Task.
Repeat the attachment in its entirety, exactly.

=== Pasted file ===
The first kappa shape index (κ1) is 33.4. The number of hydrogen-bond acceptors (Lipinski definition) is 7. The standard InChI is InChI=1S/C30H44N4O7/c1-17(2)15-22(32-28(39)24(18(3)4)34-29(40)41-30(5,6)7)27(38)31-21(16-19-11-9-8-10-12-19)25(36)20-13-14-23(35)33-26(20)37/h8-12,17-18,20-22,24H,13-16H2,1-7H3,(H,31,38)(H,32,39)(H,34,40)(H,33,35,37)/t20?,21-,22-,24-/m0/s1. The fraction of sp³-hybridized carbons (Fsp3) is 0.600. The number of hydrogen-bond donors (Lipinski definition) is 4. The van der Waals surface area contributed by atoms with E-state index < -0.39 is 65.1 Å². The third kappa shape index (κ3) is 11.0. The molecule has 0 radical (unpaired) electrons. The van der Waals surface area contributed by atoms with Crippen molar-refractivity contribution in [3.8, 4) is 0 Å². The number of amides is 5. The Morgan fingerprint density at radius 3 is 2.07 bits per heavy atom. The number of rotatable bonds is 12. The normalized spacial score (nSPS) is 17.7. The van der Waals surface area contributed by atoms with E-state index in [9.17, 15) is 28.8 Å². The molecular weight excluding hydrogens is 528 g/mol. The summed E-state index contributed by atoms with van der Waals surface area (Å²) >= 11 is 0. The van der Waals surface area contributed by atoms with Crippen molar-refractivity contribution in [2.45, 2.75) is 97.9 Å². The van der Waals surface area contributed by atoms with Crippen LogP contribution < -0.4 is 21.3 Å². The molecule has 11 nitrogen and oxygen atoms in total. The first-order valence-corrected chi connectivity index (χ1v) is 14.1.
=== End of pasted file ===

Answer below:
The first kappa shape index (κ1) is 33.4. The number of hydrogen-bond acceptors (Lipinski definition) is 7. The standard InChI is InChI=1S/C30H44N4O7/c1-17(2)15-22(32-28(39)24(18(3)4)34-29(40)41-30(5,6)7)27(38)31-21(16-19-11-9-8-10-12-19)25(36)20-13-14-23(35)33-26(20)37/h8-12,17-18,20-22,24H,13-16H2,1-7H3,(H,31,38)(H,32,39)(H,34,40)(H,33,35,37)/t20?,21-,22-,24-/m0/s1. The fraction of sp³-hybridized carbons (Fsp3) is 0.600. The number of hydrogen-bond donors (Lipinski definition) is 4. The van der Waals surface area contributed by atoms with E-state index < -0.39 is 65.1 Å². The third kappa shape index (κ3) is 11.0. The molecule has 0 radical (unpaired) electrons. The van der Waals surface area contributed by atoms with Crippen molar-refractivity contribution in [3.8, 4) is 0 Å². The number of amides is 5. The Morgan fingerprint density at radius 3 is 2.07 bits per heavy atom. The number of rotatable bonds is 12. The normalized spacial score (nSPS) is 17.7. The van der Waals surface area contributed by atoms with E-state index in [9.17, 15) is 28.8 Å². The molecular weight excluding hydrogens is 528 g/mol. The summed E-state index contributed by atoms with van der Waals surface area (Å²) >= 11 is 0. The van der Waals surface area contributed by atoms with Crippen molar-refractivity contribution in [2.45, 2.75) is 97.9 Å². The van der Waals surface area contributed by atoms with Crippen LogP contribution < -0.4 is 21.3 Å². The molecule has 11 nitrogen and oxygen atoms in total. The first-order valence-corrected chi connectivity index (χ1v) is 14.1.